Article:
This is my first ever scratch build project that I made last May 2014, I named this project "DotaBox". Inspired by the Nvidia Ion Cube by Cheapskate and Bill Owen. This project serves as a HTPC type system with a little Dota 2 gaming intended. This project is a combination of a little bit of creativity and passion for the game. I am a avid fan of Dota and Dota 2. I have been playing the game for almost 8 years now (although I am still a noob, I only play to have fun, not to make a career out of it). The DotaBox is just basically a cube with a Mini ITX system inside. I chose the green color because when this idea came in my head, I was watching TI3. The color scheme for TI3 was green. And green is one of my favorite color.
Here are the specs of the Mini ITX system inside DotaBox:
Processor: AMD A10-7850k
Motherboard: Gigabyte F2A88XN-wifi
Memory: Kingston HyperX PnP 8GB 1866Mhz
Storage: ADATA XPG SX900 128GB SSD
Cooling: Corsair H80i (with custom pump/block cover)
Power Supply: Silverstone SFX 450w Fully modular
Case Fans: 3x CoolerMaster JetFlo 120mm Blue, 1x 200mm Bitfenix Spectre Pro, 1x Scythe SlipStream 120mm
DotaBox is basically made out of wood, 1/4" MDF. Again, since this was my very first project, I wanted to have a material that is easy to work with instead of going full aluminum.
This was the first rendered concept that I made.
After confirming the dimensions of all the components that I need, I then went ahead and started shopping for the materials for the case. I ended up grabbing 1 24"x 48"x 1/4" mdf wood. The Dota 2 logo is made out of 3/4" pine wood and behind it is a 1/8" UV Green Acrylic sheet. As soon as I got everything I needed, I then proceeded to our backyard/garage and started murdering the sheets of woods that I bought. My main tools of choice (well, this is all the tools that I have at that time) were a jigsaw, Dremel wireless (which was kinda disappointing because the battery drains quick when using in this kind of job but it was portable enough to move around since it was wireless),hack saw, sand paper and a set of hand file.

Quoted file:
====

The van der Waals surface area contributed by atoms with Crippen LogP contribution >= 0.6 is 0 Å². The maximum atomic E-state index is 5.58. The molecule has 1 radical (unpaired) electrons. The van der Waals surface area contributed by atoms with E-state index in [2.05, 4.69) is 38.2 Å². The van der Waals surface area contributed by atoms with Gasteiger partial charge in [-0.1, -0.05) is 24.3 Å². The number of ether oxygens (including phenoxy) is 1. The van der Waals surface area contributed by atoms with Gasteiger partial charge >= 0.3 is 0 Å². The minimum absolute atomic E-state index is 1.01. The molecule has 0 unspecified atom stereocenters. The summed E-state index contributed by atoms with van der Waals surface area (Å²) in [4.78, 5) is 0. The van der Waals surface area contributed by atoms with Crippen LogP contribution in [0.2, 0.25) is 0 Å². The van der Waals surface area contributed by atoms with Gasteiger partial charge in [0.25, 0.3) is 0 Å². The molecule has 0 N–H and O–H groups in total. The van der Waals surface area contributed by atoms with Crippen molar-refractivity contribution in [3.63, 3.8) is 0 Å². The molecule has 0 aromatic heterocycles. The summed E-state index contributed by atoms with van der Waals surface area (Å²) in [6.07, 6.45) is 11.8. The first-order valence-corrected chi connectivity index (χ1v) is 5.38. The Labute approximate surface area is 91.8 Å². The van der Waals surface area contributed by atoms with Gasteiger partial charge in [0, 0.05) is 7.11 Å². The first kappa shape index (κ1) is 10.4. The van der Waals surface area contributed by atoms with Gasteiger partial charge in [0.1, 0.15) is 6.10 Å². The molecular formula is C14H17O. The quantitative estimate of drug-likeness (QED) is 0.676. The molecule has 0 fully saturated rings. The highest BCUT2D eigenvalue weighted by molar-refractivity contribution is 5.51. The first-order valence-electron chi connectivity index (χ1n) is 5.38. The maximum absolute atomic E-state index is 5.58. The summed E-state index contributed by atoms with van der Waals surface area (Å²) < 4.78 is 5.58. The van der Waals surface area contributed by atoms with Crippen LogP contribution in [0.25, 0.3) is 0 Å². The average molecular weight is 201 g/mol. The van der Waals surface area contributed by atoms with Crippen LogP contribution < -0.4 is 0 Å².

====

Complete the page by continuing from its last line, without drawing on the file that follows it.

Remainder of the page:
This was a very obvious mistake in my part. Initially, I thought the "defective part" of the pine wood could be easily get fixed with sane paper to even it out, but I was wrong. But I still proceeded anyways.
The BitFenix 200mm fan will go on the top panel of the case. I needed to make a fan hole big enough to accommodate the 200mm fan, and by doing that, the fan will be visible underneath the logo, so I decided to put another sheet of wood underneath the logo that will go on top of the case. This way it could cover up the fan a little bit.
Time to cut the acrylic sheet! The jigsaw was fun to use in this at first, but after making the 2nd cutout for the logo, I found out that a coping saw might have been a bit better to use for this kind of job.
After I finished doing the cutting out the acrylic sheet, it was time to make the wall of the case.
Since it was sunny, I decided to do a little bit of painting for the wall of the case. The forecast on that day said it will be rainy and wind the next day, so why not do the first coat of paint today?
After confirming that the dimensions of the case we're correct, I started making the other 3 logos for the case. Pine wood and UV Green Acrylic sheet never looked "delicious" before. Dota 2 sandwich? anyone?
After doing all the cutouts that I needed, the components came in.
But I still needed to do some more measurements for the motherboard IO shield cutout .
Initially my plan was to do air cooling on this build, but since I wanted something special inside the case, I decided to go with a 120mm radiator and do something special to it.
The motherboard tray is made out of acrylic sheet. I needed to have at least an inch of space between the motherboard tray and the power supply since that was the only reasonable spot for the SSD.
Time to do a test fit for the 120mm radiator. The rad will go right in front of the power supply. I was thinking of mounting it vertically for a push/pull configuration, but it didn't fit very well.
This is how close the radiator is to the front panel of the case.
I then went ahead and did a test fit for all the components that will go inside.
I ended up using a Bitspower Fan HUB on this project since there were only 2 fan headers on the board and I have 5 fans. Overkill with fans? Neh....